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A biochemical process whereby specific substrates are oxidized with a subsequent release of carbon dioxide, CO2. There is usually conservation of energy accompanying the oxidation which is coupled to the synthesis of energy-rich compounds, such as adenosine triphosphate (ATP), whose free energy is then used to drive otherwise unfavorable reactions that are essential for physiological processes such as growth. Respiration is carried out by specific proteins, called enzymes, and it is necessary for the synthesis of essential metabolites, including carbohydrates, amino acids, and fatty acids, and for the transport of minerals and other solutes between cells. Thus respiration is an essential characteristic of life itself in plants as well as in other organisms.
Overall aerobic respiration is the end result of a sequence of many biochemical reactions that ultimately lead to O2 uptake and CO2 evolution. In the absence of O2, as may occur in bulky plant tissues such as the potato tuber and carrot root and in submerged plants such as germinating rice seedlings, the breakdown of hexose does not go to completion. The end products are either lactic acid or ethanol, which are produced by anaerobic glycolysis or fermentation.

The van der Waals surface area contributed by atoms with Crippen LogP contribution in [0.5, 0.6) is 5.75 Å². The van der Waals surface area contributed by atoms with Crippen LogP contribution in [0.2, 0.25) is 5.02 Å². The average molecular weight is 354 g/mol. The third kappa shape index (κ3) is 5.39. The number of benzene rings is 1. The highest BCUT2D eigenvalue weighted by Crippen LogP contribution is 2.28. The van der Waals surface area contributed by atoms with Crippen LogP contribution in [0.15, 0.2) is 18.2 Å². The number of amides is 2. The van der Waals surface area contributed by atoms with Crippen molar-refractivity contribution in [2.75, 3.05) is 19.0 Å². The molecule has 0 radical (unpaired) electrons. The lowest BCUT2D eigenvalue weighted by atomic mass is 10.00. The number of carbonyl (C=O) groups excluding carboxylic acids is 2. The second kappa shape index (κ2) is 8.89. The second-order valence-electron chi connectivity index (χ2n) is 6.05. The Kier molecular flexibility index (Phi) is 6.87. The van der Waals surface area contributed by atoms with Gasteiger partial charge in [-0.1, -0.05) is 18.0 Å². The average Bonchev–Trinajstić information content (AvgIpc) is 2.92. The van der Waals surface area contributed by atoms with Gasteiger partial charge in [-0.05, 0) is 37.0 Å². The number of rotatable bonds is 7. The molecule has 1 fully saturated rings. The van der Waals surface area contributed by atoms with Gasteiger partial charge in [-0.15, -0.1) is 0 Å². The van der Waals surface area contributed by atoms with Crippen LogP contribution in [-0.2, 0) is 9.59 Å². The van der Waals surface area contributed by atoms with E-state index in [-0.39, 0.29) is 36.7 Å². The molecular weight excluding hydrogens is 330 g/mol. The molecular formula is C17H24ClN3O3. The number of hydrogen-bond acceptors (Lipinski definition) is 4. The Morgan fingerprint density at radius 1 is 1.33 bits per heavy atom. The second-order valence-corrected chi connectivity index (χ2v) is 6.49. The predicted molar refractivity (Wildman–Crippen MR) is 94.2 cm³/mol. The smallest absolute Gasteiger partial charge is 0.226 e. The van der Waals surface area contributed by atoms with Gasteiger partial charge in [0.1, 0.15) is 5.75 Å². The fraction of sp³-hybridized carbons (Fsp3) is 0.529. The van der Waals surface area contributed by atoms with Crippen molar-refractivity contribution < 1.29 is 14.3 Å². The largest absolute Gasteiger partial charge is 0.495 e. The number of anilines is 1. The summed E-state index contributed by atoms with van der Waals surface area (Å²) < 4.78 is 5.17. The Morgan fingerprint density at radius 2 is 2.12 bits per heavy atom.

The sequence of reactions of anaerobic glycolysis or fermentation is shown in the illustration. The enzymes associated with anerobic glycolysis have been isolated from many plant tissues, but more often ethanol and not lactic acid is the final product.
In aerobic tissues, pyruvic acid produced during glycolysis is completely oxidized with the accompanying synthesis of much more ATP than in anaerobic glycolysis. Pyruvic acid oxidation takes place in the mitochondria by means of a cyclic sequence of reactions, the Krebs cycle (also known as the citric acid cycle) which begins when the first product of pyruvate oxidation, acetyl coenzyme A, reacts with oxaloacetic acid to produce citric acid. Oxaloacetic acid is eventually regenerated. Thus the cycle can be repeated. In terms of conservation of chemical energy, the Krebs cycle is about 12 times more efficient than anaerobic glycolysis per mole of glucose oxidized. See Citric acid cycle
In addition to anaerobic glycolysis and the Krebs cycle, there are two other sequences of biochemical reactions related to respiration that are important in plant tissues: (1) The pentose phosphate pathway permits an alternate mechanism for converting hexose phosphate to pyruvate, and (2) in germinating fatty seeds the reactions of the Krebs cycle are modified so that acetyl coenzyme A is converted to succinic acid and then to hexose by a pathway called the glyoxylate cycle. See Photorespiration, Photosynthesis, Plant growth, Plant metabolism